We have a new E-L618 from Germany, Baden-Württemberg. :)
Last edited:
An overview of Middle Bronze Age Carpathian Basin cultures.

If we go through this, we don't just have a table of how they differed, which had features which can be seen in G?va, but we also know which survived better than others. The main survivors of this whole spectrum being Encrusted Pottery and F?zesabony (into Piliny -> Kyjatice). All the others largely vanished before the LBA. For Channelled Ware mainly F?zesabony played a role, the others less so, but additional groups from the North and East played in, as well as smaller regional variants.
As for E-V13, that's another story, because it might have been present in a couple of these groups in theory, though the Pannonian paper doesn't suggest so, its still possible because of the cremation rite of many. But of these only Hatvan and F?zesabony are good candidates imho, and even those no perfect ones.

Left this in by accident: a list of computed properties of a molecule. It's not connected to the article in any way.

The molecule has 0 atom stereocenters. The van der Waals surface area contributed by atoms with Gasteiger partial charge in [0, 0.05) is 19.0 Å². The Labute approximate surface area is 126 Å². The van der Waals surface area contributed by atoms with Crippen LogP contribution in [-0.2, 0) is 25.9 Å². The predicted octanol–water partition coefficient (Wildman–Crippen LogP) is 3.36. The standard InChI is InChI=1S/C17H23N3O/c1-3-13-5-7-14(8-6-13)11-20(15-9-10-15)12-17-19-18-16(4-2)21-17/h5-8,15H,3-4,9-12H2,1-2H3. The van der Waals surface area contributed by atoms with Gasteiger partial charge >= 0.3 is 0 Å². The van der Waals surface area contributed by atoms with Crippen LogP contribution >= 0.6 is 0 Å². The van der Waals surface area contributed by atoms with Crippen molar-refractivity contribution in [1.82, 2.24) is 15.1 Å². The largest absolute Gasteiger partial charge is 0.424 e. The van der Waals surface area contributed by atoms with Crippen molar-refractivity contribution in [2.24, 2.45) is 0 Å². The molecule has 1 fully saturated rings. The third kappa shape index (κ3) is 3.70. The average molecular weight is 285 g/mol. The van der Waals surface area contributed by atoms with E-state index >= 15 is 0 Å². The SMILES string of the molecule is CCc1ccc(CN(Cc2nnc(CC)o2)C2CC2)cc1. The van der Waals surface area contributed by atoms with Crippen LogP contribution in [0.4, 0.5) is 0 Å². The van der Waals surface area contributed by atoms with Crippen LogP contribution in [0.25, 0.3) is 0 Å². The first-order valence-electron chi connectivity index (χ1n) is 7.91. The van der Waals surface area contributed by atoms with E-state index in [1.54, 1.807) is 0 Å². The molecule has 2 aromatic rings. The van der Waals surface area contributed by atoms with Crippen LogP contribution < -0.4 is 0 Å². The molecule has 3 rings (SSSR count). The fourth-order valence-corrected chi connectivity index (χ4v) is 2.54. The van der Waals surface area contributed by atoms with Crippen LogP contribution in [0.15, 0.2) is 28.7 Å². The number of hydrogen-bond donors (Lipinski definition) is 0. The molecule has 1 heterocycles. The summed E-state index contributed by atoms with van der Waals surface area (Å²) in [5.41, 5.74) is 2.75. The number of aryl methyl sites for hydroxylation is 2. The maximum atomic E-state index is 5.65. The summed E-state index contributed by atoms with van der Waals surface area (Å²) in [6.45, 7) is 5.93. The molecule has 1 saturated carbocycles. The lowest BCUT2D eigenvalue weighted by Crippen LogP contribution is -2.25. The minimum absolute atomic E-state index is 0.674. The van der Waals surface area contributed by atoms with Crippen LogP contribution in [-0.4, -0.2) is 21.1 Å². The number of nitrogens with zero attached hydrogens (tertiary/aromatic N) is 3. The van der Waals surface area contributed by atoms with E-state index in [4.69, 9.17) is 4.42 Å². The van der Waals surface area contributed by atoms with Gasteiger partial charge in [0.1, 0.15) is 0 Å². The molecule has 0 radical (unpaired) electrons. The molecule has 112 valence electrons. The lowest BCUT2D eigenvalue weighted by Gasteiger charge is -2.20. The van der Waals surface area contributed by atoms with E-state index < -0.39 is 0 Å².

You see the area at which the Tisza makes a bend, East of Otomani? That's an area which deserves special attention, really the triangle of Hungary-Slovakia-Romania.

To expand on that, the local culture of Suciu de Sus, as an example, might be of great interest, as the later Lăpuş, with later Lăpuş II being part of the G?va spectrum.

Examples from an excavation:
The pottery from Csengersima was decorated by ornaments in relief, made by incision, with fluting and rice grain impressions, and slightly grooved. The relief decorations were characteristic of the coarse fabric, and they helped restoring simple belts32 and rarely double- belts33 laid under the rim; small, conical34 and oval35 knobs, or oval, socketed36 knobs; animal motifs in relief on the inside part of the handles37 38 or anthropomorphic motifs (?) in the same association

Interlaced spirals, simple circles around conical knobs, or garlands were made by fluting51. The coarse pottery which was decorated by grooves was occasional in the settlement at Csengersima52